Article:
Tom Evslin, a former entrepreneur and senior officer at AT&T and MSFT posted an excellent piece that is highly topical for young companies which are exploring alternative revenue strategies. He begins his post by highlighting the news that Dash Navigation has laid off 65% of its workforce (venture backed by Sequoia and Kleiner) and is now looking to license its software to GPS manufacturers. In essence, switching from an end-user application to an infrastructure provider to its former competitors.
During the dark days of Apple, Steve Jobs was roundly criticized by analysts who noted that the world moved beyond vertical integration (where you make your own chips, OS, and applications) and towards horizontal integration (where you partner with various folk to produce a functionally similar box as the next guy). The rabble spouting a tyranny of dead ideas pointed to the success of Gateway, Compaq and the upstart Dell saying that only by licensing its OS would Apple prosper. We will never know if Apple could have been the 'next' Microsoft, but I suspect that the path of tight chip, OS and application integration is what gave us the iPhone and iPod.
Tom does a great job focusing on examples of license vs manufacture in the hardware business. This strategic quandary of being a licensed infrastructure element for someone else's solution (OEM), or a direct to end-user business, is amplified in a down environment where the necessary capital to build a sustainable revenue stream is in short supply....and expensive.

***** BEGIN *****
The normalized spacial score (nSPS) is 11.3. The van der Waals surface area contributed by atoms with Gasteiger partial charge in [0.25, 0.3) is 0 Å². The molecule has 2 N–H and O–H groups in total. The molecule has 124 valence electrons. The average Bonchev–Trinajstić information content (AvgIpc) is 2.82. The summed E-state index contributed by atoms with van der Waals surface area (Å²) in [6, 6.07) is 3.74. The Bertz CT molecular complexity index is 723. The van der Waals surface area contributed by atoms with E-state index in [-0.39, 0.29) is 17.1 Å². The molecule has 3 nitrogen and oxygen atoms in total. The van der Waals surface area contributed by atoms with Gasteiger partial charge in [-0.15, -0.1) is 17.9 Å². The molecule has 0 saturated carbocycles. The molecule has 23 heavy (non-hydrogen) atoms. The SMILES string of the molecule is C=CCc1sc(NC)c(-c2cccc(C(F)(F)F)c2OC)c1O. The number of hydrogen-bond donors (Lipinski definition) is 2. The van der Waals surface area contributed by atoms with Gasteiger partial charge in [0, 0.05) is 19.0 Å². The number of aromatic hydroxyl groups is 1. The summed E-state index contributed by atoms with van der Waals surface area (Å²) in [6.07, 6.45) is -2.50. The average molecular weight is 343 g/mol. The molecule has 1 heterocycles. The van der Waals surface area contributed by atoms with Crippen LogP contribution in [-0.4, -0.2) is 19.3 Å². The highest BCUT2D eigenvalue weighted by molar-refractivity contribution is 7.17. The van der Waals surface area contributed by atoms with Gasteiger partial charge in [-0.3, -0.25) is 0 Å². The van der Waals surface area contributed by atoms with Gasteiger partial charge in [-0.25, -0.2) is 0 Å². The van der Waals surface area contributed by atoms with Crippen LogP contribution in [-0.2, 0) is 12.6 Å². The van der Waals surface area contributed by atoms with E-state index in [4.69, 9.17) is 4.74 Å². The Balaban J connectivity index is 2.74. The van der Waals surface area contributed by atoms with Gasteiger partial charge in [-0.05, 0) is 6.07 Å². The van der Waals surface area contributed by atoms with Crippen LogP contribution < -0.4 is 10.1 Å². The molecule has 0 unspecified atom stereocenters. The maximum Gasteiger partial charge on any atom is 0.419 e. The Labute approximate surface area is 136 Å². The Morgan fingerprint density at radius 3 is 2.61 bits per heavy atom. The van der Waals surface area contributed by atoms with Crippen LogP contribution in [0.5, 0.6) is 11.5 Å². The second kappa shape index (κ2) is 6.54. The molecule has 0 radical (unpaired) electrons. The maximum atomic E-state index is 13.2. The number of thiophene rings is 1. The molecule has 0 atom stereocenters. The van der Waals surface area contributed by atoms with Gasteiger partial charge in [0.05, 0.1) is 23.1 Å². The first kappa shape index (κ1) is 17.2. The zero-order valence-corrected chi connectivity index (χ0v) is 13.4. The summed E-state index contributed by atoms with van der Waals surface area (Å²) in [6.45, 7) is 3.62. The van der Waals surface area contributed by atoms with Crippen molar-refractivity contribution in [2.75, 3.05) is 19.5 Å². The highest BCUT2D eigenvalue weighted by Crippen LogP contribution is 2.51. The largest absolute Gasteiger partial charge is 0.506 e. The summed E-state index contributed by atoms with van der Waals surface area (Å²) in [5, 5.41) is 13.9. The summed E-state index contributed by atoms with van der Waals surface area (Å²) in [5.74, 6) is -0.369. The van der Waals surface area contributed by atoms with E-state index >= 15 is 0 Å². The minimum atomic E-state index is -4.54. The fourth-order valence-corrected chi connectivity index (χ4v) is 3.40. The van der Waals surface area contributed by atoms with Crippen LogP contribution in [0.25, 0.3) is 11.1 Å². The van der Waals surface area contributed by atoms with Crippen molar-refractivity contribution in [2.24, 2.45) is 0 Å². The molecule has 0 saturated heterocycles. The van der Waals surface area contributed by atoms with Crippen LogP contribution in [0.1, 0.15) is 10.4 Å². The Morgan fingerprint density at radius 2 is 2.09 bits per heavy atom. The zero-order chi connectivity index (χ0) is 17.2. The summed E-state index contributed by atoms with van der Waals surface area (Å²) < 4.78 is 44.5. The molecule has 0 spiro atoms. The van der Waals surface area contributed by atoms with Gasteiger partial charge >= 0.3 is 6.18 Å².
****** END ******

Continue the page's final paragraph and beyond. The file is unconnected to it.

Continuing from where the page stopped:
This key strategic element is today being faced by many software/internet companies. Back in the halcyon days of the internet, Google crossed the chasm when it moved from licensing its search, as an infrastructure element, to folk like Yahoo, to building its own brand by going direct to end-users (and advertisers). Adopting a business model that rapidly weaned its dependency from license revenue streams and pioneering search based advertising was a key success factor. Inktomi, an independent search provider, was acquired by Yahoo for $235mm as a response to Google going direct and threatening Yahoo's franchise. They never made such a transition. Phoenix Technologies is taking tentative steps down the same road with its HyperSpace solutions.
I suspect that in an era of ever declining cost of IP development, more standard API's, and multiple workarounds to IP patent protection, the long-term value of being an 'arms' supplier has been deeply compromised. Building sustained shareholder value depends more and more on building a broad customer franchise and reducing dependencies on a small group of customers, where you are ultimately at their mercy. Building such companies, in a capital efficient manner is the challenge today facing venture investors and software/internet entrepreneurs.